Wonder how special effects artist can make glass that shatters on screen and never injures the cast? It never hurts anyone because it is fake glass. In fact, it's basically just candy as the glass is made mostly of sugar. If this sounds intriguing, read on to learn how to make fake glass for a movie.
- Skill level:
- Moderately Easy
Things you need
- One part liquid glucose
- Two parts water
- Three-and-a-half parts sugar
- Old saucepan
- Stove top
- Window/glass door mold
Create a mold for your glass. Are you making a house window, sliding door, car window or a camera lens? Make the mold for whatever object you need. You can use an old window, lens or other object to pour directly on or construct a mold from scratch with modeling clay, building forms and rubber edging.
Estimate how much volume you think you'll need to fill so you can determine how much of each ingredient to add. Bring two parts of water to a simmer. Stir in one part liquid glucose and three-and-a-half parts sugar. Bring to a boil.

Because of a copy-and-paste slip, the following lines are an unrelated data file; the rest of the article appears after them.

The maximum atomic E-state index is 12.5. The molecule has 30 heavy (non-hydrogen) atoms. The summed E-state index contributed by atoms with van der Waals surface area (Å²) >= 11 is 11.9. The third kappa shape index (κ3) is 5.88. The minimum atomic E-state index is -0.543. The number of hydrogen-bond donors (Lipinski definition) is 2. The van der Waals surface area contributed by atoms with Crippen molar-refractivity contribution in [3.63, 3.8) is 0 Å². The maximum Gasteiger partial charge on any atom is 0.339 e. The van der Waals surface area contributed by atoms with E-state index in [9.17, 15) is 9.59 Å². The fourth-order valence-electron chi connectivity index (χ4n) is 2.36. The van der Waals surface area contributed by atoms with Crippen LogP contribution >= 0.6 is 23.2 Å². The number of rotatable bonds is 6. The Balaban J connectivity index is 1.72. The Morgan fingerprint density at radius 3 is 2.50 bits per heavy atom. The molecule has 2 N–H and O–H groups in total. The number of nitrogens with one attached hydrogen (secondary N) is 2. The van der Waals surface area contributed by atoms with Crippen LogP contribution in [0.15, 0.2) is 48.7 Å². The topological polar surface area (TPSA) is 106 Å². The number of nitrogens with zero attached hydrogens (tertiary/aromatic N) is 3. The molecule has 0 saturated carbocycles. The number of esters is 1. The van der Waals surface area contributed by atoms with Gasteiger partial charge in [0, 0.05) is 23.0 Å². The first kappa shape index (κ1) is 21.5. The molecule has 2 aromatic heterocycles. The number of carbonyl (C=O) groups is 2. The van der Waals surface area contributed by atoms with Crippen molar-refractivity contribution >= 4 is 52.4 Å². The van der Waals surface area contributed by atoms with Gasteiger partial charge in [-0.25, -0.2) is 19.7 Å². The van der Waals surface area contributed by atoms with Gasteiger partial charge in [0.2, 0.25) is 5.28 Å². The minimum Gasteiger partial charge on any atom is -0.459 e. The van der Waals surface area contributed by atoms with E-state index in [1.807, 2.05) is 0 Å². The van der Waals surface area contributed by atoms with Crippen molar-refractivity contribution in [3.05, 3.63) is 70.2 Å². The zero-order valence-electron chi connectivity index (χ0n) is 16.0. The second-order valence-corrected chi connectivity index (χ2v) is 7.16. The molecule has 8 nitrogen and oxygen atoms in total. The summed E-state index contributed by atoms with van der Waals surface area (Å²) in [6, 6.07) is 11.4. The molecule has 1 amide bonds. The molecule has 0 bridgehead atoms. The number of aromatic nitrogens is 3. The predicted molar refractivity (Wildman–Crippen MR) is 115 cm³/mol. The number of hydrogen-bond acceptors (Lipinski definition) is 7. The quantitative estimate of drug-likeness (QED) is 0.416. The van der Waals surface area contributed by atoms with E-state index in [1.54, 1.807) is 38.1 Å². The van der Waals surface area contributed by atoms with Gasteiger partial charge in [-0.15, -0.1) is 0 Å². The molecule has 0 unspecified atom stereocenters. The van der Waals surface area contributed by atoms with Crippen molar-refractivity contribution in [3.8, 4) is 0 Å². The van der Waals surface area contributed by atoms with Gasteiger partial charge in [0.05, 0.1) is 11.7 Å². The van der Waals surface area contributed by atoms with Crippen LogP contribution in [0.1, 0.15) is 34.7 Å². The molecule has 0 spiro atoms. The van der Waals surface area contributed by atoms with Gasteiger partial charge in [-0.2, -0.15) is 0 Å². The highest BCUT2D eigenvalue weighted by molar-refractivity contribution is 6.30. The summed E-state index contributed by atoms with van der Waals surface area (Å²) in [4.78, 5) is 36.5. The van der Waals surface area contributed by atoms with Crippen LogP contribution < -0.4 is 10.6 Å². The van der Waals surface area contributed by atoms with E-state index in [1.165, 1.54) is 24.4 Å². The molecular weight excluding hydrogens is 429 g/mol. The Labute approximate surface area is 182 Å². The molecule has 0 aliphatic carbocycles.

Continue to stir as the mixture boils. Allow it to cook until it becomes quite thick and most of the water has been evaporated. Quickly pour the mixture into your mold. Tap the bottom or gently hit the object against an edge or flat surface to even out the top and bring any bubbles up.
Use your fingers and mixing utensil to smooth out the edges. Then place in a room temperature area to dry. Make sure the place you pick isn't moist. Also, keep the glass form away from direct sunlight as that will warp the form and make the mixture gooey and sticky.
Gently remove the glass from the form by tapping the back lightly and pushing at the edges lightly as you would with a cake or candy mold. If need be take a small knife to the edges and pry it out slowly. Make sure to use your glass piece within a day or two as it won't stay good for long.
Tips and warnings
- Make shortly before it's needed, fake glass doesn't stay good long.
- Don't let the sugar caramelize.